• philip wren 14th Mar '12 - 9:14am

    @ Sara Bedford. Sorry, you are wrong.

    The CofE does allow the clergy to marry divorcees under certain circumstances, a position that the Methodist Church has led for years. However, when Methodism agreed to allow divorcees to be remarried in church they granted individual ministers the right to opt out of performing such services. In practice many refer then to a sympathetic colleague. It was held that no minister should be forced to conduct a marriage against their conscience, surely a very liberal view.

    Spain may be Catholic but church attendance is low. A Spanish Catholic said to me yesterday, we feel guilty about not going to church but we don’t go. The church may appear to be powerful but in reality it is not; that is true in this country as well. The young Spanish people I met in Spain are much more open minded than the leaders of their church and in time the church will move it’s position on this.

    I believe the Quakers already want the right to be able to marry same sex couples, as does one element of the reformed Jewish faith.

    I personally would have no problem in conducting a same sex marriage but on a matter of liberalism we need to find a way forward that respects people’s consciences and does not railroad them. I want to be able to perform the marriages but nor do I want colleagues to be forced to go against their conscience.

    Perhaps in the short term the law should allow for an “opt in” system and allow the faith groups to come to their own mind in their own time.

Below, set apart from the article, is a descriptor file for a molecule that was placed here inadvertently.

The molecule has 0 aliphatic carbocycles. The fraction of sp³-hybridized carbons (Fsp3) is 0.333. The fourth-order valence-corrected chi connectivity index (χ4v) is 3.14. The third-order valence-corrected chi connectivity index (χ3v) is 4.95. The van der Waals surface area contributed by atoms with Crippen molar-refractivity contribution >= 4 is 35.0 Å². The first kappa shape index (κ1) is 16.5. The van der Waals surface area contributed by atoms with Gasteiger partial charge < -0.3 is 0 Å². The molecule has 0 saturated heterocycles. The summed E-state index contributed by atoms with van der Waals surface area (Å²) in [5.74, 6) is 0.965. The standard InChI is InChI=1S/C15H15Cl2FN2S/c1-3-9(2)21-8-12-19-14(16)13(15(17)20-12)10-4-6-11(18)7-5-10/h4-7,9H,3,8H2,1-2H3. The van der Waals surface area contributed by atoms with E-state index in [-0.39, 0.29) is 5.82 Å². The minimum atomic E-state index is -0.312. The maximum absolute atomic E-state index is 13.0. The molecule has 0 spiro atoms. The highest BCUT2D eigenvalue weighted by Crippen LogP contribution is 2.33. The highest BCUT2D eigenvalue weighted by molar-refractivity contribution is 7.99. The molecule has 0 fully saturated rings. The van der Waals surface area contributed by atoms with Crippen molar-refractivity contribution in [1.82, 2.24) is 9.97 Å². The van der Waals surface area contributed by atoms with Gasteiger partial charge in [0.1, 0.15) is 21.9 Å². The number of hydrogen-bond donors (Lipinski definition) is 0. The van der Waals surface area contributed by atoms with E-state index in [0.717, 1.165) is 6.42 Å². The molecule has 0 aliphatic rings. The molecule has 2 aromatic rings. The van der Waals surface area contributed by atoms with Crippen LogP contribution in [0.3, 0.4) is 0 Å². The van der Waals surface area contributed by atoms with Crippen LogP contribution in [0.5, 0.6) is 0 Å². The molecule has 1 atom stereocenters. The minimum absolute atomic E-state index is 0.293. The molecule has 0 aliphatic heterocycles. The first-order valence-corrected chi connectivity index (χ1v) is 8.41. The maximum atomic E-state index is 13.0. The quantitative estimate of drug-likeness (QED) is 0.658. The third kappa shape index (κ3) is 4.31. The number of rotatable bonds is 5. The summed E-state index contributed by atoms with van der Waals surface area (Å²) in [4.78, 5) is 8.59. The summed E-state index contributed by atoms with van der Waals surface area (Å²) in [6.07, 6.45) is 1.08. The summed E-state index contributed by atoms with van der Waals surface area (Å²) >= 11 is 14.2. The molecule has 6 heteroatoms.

• philip wren 14th Mar '12 - 9:20am

    Of course we could simply remove the right of registered faith groups to conduct the legal part of the marriage service so that everyone has the legalities of marriage undertaken in the Registry Office and the faith service in their own place of worship.

    In the case of the Church of England that would require a change to the law as we would be removing the ordained priests right to legally marry a couple.

    The other faith groups that perform the legal part of the service do so under the same law that applies at the Registry Office and we have a priviledge, not a right, to do this.

    It would also eradicate the problem of vicars conducting sham marriages and other sorts of issues that I know of but are off topic.

  • While I share Stephen’s Guilbert’s concern at the language used by the Archbishop, I find Stephen’s reaction just as abhorrent. It is of no value for both sides of this argument to join in a slanging match. There are deeply held feelings on both sides. There are logical arguments that can be presented on both sides, which will be more useful than the use of emotional language.

  • OK, it’s a bit late for this as the article will have disappeared to the archive area, it’s a nuts and bolts (aka nerdie) question as opposed to a right/wrong one.

    At present Article 12 of the ECHR does not cover this as the Court feels that due to the historical significance of the meaning of marriage states must be given leeway. They also say that Article 14 (discrimination) can’t be used as it must be in harmony with Article 12.

    However, if the nation changes the meaning to include same sex marriage what happens under article 14? Can some one claim discrimination on not being allowed to marry in a church? (after all, they would be facing discrimination as such a claim would be in harmony with how the nation have decided to interpret marriage under Article 12). I only ask because if they can then people are making promises that they can’t possibly keep.